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Angelman syndrome — insights into a rare neurogenetic disorder

Key Points

  • Angelman syndrome is a rare neurogenetic disorder characterized by microcephaly, seizures, ataxia, muscular hypotonia with hyperreflexia, and motor delay

  • Angelman syndrome is caused by deficiency of ubiquitin–protein ligase 3A gene (UBE3A) in the CNS

  • UBE3A deficiency impairs synapse formation and experience-dependent synapse remodelling

  • In neurons, the paternal UBE3A allele is silenced by a paternally expressed antisense transcript, so that only the maternal UBE3A allele is expressed

  • Novel therapeutic approaches are aimed at activating the silent paternal UBE3A allele

  • Translational research in rare diseases such as Angelman syndrome requires international collaborations between researchers, clinicians, caregivers, and parent and patient support groups

Abstract

Angelman syndrome is a rare neurogenetic disorder that is characterized by microcephaly, severe intellectual deficit, speech impairment, epilepsy, EEG abnormalities, ataxic movements, tongue protrusion, paroxysms of laughter, abnormal sleep patterns, and hyperactivity. Angelman syndrome results from loss of function of the imprinted UBE3A (ubiquitin–protein ligase E3A) gene on chromosome 15q11.2–q13. This loss of function can be caused by a mutation on the maternal allele, a 5–7 Mb deletion of the maternally inherited chromosomal region, paternal uniparental disomy of chromosome 15, or an imprinting defect. The chromosomal deletion tends to cause the most severe symptoms, possibly owing to co-deletion of GABA receptor genes. UBE3A mutations and imprinting defects can be associated with a high risk of recurrence within families. Disruption of UBE3A function in neurons seems to inhibit synapse formation and experience-dependent synapse remodelling. Clinical diagnosis of Angelman syndrome in infants and young children is sometimes difficult, but can be verified by genetic tests. At present, treatment of symptoms such as seizures is the only medical strategy, but genetic therapies aimed at activating the silent copy of UBE3A on the paternal allele are conceivable.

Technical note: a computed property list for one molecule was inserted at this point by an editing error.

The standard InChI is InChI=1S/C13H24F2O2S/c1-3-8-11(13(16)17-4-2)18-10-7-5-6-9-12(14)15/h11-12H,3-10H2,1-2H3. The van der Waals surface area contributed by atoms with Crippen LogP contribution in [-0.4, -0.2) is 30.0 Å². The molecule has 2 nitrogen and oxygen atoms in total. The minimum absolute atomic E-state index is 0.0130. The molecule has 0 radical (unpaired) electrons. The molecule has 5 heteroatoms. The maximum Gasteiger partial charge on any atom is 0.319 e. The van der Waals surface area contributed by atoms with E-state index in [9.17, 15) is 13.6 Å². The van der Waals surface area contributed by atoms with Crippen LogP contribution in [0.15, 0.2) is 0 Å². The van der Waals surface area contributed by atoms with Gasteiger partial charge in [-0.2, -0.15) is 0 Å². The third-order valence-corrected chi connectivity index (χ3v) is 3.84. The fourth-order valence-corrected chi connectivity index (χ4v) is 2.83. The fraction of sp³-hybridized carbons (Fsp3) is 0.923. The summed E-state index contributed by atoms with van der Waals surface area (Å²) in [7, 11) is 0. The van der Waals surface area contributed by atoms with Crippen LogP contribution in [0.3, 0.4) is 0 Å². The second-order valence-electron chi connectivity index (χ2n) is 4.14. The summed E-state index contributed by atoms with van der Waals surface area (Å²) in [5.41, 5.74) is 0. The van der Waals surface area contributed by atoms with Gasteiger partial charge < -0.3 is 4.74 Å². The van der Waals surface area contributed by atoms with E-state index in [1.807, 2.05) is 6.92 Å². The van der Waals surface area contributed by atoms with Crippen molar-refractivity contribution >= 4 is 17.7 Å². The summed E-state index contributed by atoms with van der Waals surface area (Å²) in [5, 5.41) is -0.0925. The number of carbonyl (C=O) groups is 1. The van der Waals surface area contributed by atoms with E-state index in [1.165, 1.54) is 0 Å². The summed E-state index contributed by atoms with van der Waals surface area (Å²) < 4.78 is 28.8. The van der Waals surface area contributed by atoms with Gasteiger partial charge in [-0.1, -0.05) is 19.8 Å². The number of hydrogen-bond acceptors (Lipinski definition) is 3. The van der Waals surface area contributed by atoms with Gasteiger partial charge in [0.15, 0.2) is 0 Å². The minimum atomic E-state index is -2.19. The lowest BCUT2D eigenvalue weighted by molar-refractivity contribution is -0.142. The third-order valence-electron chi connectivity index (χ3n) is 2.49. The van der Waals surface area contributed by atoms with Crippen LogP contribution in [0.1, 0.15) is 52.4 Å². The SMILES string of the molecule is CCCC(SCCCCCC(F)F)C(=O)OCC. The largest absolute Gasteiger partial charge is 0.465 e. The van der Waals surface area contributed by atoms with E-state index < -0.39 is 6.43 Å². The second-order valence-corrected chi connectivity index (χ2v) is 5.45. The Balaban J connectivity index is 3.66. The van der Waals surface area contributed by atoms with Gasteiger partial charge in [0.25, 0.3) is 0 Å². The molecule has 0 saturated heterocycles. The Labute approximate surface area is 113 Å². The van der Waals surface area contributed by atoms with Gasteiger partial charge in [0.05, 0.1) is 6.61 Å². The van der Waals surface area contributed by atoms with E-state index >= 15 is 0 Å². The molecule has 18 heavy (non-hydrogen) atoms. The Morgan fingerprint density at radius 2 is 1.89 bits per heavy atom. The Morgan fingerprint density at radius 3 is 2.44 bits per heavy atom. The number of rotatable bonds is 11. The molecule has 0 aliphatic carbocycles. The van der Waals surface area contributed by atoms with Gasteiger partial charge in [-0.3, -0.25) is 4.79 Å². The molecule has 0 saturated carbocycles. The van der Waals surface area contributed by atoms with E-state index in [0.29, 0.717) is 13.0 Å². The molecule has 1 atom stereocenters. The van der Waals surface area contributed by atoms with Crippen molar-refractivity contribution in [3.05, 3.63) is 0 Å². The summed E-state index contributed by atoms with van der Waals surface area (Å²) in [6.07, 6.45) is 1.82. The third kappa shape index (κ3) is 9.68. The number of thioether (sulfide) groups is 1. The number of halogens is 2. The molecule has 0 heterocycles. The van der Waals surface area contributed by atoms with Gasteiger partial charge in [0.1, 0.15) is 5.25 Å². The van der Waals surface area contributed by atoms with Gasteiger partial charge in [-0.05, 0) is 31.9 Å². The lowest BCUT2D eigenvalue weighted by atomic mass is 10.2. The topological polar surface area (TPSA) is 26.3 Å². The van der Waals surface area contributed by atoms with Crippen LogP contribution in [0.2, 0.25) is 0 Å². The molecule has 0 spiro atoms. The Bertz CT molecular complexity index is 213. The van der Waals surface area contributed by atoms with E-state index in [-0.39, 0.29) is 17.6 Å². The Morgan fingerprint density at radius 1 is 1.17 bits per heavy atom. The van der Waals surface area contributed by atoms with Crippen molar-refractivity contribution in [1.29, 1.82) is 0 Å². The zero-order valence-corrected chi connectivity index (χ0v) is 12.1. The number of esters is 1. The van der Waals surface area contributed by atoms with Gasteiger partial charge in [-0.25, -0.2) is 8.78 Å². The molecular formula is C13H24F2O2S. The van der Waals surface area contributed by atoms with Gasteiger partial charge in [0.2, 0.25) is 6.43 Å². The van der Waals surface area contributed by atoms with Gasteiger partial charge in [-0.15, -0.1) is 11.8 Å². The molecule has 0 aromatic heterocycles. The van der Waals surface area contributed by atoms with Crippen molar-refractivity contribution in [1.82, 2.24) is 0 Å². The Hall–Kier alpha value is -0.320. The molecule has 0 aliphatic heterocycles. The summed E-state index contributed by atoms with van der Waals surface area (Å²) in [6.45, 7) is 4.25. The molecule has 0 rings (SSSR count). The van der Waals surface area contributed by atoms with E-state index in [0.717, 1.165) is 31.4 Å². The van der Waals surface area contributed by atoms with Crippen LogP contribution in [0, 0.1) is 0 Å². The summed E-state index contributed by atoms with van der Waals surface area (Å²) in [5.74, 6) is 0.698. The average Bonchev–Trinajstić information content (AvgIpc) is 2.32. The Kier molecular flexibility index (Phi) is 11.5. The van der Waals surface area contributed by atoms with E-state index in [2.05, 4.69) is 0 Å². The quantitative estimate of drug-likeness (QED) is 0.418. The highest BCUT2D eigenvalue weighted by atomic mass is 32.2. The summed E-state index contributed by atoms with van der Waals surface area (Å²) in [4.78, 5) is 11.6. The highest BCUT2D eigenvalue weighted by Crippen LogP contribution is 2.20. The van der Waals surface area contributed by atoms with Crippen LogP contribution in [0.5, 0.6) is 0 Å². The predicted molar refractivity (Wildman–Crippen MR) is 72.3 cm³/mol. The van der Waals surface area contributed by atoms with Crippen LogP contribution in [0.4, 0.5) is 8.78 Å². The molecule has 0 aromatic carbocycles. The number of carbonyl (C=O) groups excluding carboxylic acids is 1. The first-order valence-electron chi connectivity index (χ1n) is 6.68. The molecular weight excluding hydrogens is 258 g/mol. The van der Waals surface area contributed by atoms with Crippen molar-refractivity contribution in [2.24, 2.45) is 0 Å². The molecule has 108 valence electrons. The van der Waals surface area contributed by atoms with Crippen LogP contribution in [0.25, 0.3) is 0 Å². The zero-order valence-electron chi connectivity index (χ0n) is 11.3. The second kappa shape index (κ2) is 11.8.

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Figure 1: Individuals with Angelman syndrome.
Figure 2: Chromosomal region 15q11.2–q13.
Figure 3: Transcriptional interference at the UBE3A locus in neurons.
Figure 4: Familial segregation of an imprinting centre deletion.
Figure 5: Synapse formation and remodelling in Angelman syndrome.

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Acknowledgements

We thank Jasmin Beygo and Deniz Kanber for critical reading of the manuscript. Part of this work was funded by the Bundesministerium für Bildung und Forschung (BMBF; Imprinting diseases, grant No. 01GM1513A).

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All authors contributed equally to all aspects of the manuscript.

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Correspondence to Karin Buiting.

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Glossary

Uniparental disomy

A situation in which both copies of a chromosome are inherited from the same parent, rather than one being inherited from the mother and the other from the father.

Genomic imprinting

An epigenetic process that leads to monoallelic gene expression in a parent-of-origin-specific manner. At imprinted loci, one parental gene copy is expressed while the other is silenced, leading to the existence of genes that are expressed from the paternal or maternal allele only.

Non-homologous recombination

A recombination event that occurs between two chromosome regions with high but not identical DNA sequence similarity. Fusions among identical chromosome regions are termed homologous recombinations.

Breakpoint cluster regions

Locations in the human genome where recurrent disruptions or breaks occur.

Low copy repeats

Highly similar sequence elements within the human genome. They are typically 50–500 kb in length with >95% sequence identity. Low copy repeats are associated with regions of non-homologous recombination.

Maternal nondisjunction

An event that occurs when chromosome pairs fail to separate during the first meiotic division, or when the two chromatids of a chromosome fail to separate during the second meiotic division, or during mitosis. Nondisjunction results in cells with abnormal chromosome numbers.

Robertsonian translocation

Robertsonian translocations are chromosomal rearrangements that result from the fusion of the entire long arms of two acrocentric chromosomes. The five human acrocentric chromosome pairs are chromosomes 13, 14, 15, 21 and 22.

Marker chromosome

A structurally abnormal chromosome fragment that cannot be unambiguously identified by conventional cytogenetics. The risk of phenotypic abnormalities associated with a marker chromosome depends on what genetic material is contained within the marker.

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Buiting, K., Williams, C. & Horsthemke, B. Angelman syndrome — insights into a rare neurogenetic disorder. Nat Rev Neurol 12, 584–593 (2016). https://doi.org/10.1038/nrneurol.2016.133

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